Australian Open: 5 Things to Remember for the Men’s Quarterfinals (Part Two)

Grigor Dimitrov. (Wikimedia Commons)

Two spots remain up for grabs in the Australian Open quarter-finals. Here are five things to remember.


1. Rafael Nadal has been on fire – except when significantly down on serve

In his four set clash with Gael Monfils – which almost ended in straight sets, and then appeared destined for a fifth – Rafael Nadal often looked in vintage form. His forehand was potent, his serve dominant, his groundstrokes deep and his net game confident. Nevertheless, in all three games in which he faced break points – twice down 0-40, and once down 15-40 – he never managed to hold serve. And it almost cost him dearly.

That it did not is evidence as to how much Nadal looks like his mentally phenomenal self once more. But one would guess that Milos Raonic – the highest-ranked man left in the draw – will put the Spaniard in a lot more of these uncomfortable positions than Monfils. With a serve that is much harder to break back, Nadal needs to figure out how to take things one point at a time and emerge unscathed. Because actually, many of those key points he lost were on his racquet.

2. Milos Raonic looks for healing one year on

While he mightily impressed in dispatching Roger Federer to win the 2016 Brisbane International title, it was at the Aussie Open of the same year where Raonic really showcased his new-and-improved self. On fire, inflicting devastating damage with bombing serves and grounstrokes, the Canadian looked set for a maiden major final. But injury struck as he was one set away from victory over Andy Murray, and his heart was left more hurt than anything as he succumbed in five sets.

The pain of that semifinal loss did not stop Raonic from achieving throughout the rest of the season – as a Wimbledon final showing proves. Nevertheless, memories of that blow surely resurrected when he touched down in Melbourne. The world no. 3 not only has ranking points to defend, but he has a robbed opportunity to make up for – and another awaiting, if he can just upend Nadal for the second time this season. Five sets will make it harder, but it is far from an impossible occurrence.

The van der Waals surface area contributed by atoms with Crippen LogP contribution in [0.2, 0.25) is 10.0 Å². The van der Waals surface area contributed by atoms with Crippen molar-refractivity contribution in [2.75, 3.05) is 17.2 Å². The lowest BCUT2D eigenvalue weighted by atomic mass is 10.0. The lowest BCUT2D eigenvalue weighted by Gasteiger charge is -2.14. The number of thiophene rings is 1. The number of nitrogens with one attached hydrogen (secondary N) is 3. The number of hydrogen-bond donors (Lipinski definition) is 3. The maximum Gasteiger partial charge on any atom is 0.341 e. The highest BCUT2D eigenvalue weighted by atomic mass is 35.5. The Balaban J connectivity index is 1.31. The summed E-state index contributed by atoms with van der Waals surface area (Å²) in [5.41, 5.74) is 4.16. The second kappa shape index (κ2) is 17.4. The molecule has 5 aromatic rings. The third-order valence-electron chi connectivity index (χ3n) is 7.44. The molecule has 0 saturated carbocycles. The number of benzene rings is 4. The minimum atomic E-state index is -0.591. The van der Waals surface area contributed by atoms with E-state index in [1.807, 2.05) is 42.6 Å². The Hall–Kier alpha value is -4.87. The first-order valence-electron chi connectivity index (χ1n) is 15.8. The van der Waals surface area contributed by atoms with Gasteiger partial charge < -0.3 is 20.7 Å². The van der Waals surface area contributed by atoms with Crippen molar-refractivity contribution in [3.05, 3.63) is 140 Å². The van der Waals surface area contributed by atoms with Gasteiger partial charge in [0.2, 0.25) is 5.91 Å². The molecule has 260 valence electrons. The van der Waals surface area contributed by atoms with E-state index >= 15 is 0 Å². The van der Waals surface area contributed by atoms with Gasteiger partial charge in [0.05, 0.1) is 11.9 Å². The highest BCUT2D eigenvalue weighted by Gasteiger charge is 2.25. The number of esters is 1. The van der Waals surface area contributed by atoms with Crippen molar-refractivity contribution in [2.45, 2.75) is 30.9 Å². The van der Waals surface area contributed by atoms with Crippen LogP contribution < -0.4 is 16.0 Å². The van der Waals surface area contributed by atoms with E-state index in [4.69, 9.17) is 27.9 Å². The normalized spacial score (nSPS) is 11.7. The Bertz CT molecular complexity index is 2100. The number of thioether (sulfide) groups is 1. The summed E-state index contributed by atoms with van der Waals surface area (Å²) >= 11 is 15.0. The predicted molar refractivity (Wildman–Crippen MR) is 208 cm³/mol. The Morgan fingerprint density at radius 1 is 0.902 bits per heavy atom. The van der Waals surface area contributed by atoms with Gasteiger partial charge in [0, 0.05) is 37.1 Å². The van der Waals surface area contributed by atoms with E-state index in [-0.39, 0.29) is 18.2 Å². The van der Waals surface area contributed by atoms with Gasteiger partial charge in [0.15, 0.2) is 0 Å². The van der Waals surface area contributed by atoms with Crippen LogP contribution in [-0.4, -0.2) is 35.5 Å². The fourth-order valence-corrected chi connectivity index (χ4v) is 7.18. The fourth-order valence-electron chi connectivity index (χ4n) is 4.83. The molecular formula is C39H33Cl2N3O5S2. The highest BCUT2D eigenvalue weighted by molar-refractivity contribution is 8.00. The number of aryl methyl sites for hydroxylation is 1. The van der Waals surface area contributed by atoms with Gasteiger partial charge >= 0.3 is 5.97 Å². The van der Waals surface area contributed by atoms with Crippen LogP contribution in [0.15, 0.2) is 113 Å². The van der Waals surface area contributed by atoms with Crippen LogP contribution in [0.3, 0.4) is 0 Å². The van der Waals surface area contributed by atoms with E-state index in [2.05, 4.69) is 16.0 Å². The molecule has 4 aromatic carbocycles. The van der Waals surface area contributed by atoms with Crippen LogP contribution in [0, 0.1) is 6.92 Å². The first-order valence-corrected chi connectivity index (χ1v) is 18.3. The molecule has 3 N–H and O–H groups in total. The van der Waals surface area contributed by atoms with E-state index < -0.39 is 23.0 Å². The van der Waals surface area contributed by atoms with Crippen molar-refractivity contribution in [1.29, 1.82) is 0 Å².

3. Grigor Dimitrov means business – as he continues a quiet win-streak

Since teaming up with Daniel Vallverdu last Summer, former prodigy Dimitrov – who had been enduring a year or so in a direction-lacking wilderness – has reproduced the form that had him labelled a future world no. 1. He has seen the heights of a Grand Slam semifinal and a triumph over then-world no. 1 Novak Djokovic, but the best news for the Bulgarian is that he’s currently handling the lower-ranked guys with efficiency. This became all the more important after Djokovic was dumped out of his quarter, and Dimitrov enters the last eight off a four-set win over the Serb’s victor: Denis Istomin. Over four rounds, he has dropped two sets.

Goffin may be the higher ranked in the pair’s upcoming duel at world no. 11, but his forthcoming opponent is more lethal when on his game. Dimitrov also won their only previous meeting: 0-6 6-3 6-4 6-1 at the 2014 US Open. While a win for the Belgian would not be a major shock, he’s hardly the favourite going into this one. Tournament champion in Brisbane, Dimitrov joins Roger Federer as the only two men in action yet to lose this season. On Wednesday, he looks to extend his unbeaten run to ten matches – a streak that already includes three top ten triumphs.

4. A David Goffin semifinal appearance would make sense

He may not be the most likely suspect to make an Australian Open semifinal. Okay, nobody would have predicted it. Nevertheless, the 26-year-old – hidden behind the likes of Raonic, Dimitrov and Nishikori – has been making steady progress. Last season, he made his first ever Masters 1000 semifinal in Indian Wells – and immediately followed it up with a replica result in Miami. A fourth round showing in Oz last season proves he has the game to go deep on these hard-courts. At a career-high ranking, the no. 11 seed should not be ruled out of contention.

5. Nadal holds a healthy head-to-head advantage over Raonic

He may have lost in three sets after leading his forthcoming opponent by a set in Brisbane, but Nadal’s only two losses to the Canadian have come after his dip in form – beginning in 2015. It is true that the 26-year-old has improved his skills since then, but it remains a fact that Nadal had won eight straight sets against him – beginning in Japan in 2010 and ending in Canada in 2013 – before a three set triumph in the 2014 Miami Masters quarter-finals.

What I am not saying is that this forecasts a trip to the semifinals for Rafael Nadal. Raonic could well prove a tougher test than both Alexander Zverev and Gael Monfils. Still, it is something to keep in mind.


Thanks for reading! Let me know your semifinal predictions in the comments section!

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